On a day when just about nothing bounced her way, Kylee Kopatich needed the extra second.
The junior, an 82-plus percent free-throw shooter all three years at Kansas, stood at the line for what should have been automatic points. She shot the first and clapped in frustration as it clanked off the rim. Her second missed as well, as did her first free throw her next time at the line.
Her teammates, redshirt sophomore Tyler Johnson and senior Chayla Cheadle, walked up to her in between shots. Cheadle, a “very positive” person, Kopatich said, reminded the sharpshooter simply to get out of her own head.
“That’s something I struggle with ‘cause I’m a person that expects perfection,” Kopatich said following the Jayhawks' 51-50 win. “And that’s very unrealistic, I know that, but it’s something that’s not going to change about me.”
After the talking to, Kopatich composed herself and sunk the free throw. In a down-to-the-wire game, it proved crucial.
Ahead by one late, the Jayhawks (8-1) defended a SEMO 3-pointer that ended up in the hands of Cheadle, who lay flat on the floor. She passed the ball to Kopatich who was fouled again and made two free throws.
On the ensuing possession it was Cheadle who again came up with the ball, though this time she bumped heads with SEMO’s Deja Jones and was forced out of the game.
Then, said KU coach Brandon Schneider, came a crucial sequence.
“I thought Sydney (Benoit) made the biggest play of the game,” Schneider said. “And I think that’s a real credit, not only to her, but to anybody that’s in a reserve role. … I’m proud for her.”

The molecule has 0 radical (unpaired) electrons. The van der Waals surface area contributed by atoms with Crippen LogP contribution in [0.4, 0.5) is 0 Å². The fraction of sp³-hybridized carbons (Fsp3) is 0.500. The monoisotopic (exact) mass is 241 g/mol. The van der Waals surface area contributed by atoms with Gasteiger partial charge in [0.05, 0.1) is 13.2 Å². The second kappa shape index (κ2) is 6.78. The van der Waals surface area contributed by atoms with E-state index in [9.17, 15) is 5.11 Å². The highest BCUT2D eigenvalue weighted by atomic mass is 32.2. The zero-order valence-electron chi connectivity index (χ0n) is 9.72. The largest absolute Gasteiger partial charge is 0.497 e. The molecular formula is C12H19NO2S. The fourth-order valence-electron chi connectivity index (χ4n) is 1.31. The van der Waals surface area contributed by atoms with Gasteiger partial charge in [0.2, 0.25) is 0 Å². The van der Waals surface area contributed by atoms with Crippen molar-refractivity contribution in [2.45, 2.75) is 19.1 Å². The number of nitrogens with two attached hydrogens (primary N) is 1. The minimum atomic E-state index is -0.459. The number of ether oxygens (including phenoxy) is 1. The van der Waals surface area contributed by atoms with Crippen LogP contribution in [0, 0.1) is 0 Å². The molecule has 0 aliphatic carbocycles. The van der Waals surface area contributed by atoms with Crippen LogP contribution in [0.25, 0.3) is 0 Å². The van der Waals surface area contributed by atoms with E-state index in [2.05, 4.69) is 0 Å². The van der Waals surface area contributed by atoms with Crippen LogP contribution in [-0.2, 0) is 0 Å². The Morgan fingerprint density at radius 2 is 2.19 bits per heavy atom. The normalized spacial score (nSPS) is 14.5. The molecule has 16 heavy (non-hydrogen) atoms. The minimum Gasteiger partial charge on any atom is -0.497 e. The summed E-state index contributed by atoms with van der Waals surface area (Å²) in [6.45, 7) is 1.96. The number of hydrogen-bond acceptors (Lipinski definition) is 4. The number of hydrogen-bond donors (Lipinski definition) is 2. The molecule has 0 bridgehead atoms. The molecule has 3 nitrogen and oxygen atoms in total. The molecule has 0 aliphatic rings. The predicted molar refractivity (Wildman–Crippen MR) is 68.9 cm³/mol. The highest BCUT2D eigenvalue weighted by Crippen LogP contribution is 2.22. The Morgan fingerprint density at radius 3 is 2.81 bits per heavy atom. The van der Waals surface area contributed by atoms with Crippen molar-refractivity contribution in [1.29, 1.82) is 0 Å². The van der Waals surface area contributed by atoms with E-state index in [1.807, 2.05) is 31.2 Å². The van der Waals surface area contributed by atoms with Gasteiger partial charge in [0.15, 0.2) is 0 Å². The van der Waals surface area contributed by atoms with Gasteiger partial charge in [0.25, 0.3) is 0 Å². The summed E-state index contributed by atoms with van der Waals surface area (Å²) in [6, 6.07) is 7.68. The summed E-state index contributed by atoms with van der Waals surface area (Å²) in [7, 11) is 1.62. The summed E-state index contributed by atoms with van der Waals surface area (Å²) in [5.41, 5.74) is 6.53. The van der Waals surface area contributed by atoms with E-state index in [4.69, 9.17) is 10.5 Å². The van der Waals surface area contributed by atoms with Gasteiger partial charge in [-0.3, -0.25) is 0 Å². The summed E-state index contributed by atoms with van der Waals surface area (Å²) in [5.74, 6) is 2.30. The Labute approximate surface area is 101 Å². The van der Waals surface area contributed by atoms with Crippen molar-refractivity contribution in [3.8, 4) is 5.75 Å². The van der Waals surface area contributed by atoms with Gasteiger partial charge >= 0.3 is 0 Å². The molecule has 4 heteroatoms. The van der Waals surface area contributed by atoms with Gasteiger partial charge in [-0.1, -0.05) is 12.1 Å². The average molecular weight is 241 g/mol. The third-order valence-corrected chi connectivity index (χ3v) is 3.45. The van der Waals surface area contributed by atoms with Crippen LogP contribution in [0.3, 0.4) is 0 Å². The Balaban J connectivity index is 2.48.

Informed whoever he subbed in would take the ensuing free throws, Schneider turned to Benoit on the bench.
Benoit, who dealt with several injuries and played only eight minutes a year ago, entered the 3 point game with five seconds left. She missed the first free throw but made the second.
“It was frickin’ incredible,” Kopatich said. “Oh my gosh, we were all so hype for Sydney when we got back in the locker room.”
Ahead by four, KU survived after a deep 3-pointer by SEMO (4-7) splashed through the net at the buzzer.
The Jayhawks missed all 12 of their 3-point attempts on the day as well as nine of their 18 free throws. But Johnson came through with a team-high 14 points while Kopatich and Christalah Lyons added eight apiece in the win.
"You're not going to be on every night," Schneider said. "There's two games, at least for me as a coach, that I'm always really, really worried about playing: The one before finals, and the one right after.
"I've been coaching long enough to not always expect our team's very best in those two occasions."
Regardless of the way it looked, the victory marked the Jayhawks' eighth of the year, matching the total number of wins for the team all of last season.
As for Kopatich, the self-designated perfectionist had one part of the performance she was ready to move past. Asked about the last time she shot 4 for 8 at the free-throw line, Kopatich, normally armed with a smile, deadpanned her shortest answer of the night.
"Never," Kopatich said, "and it should never happen again."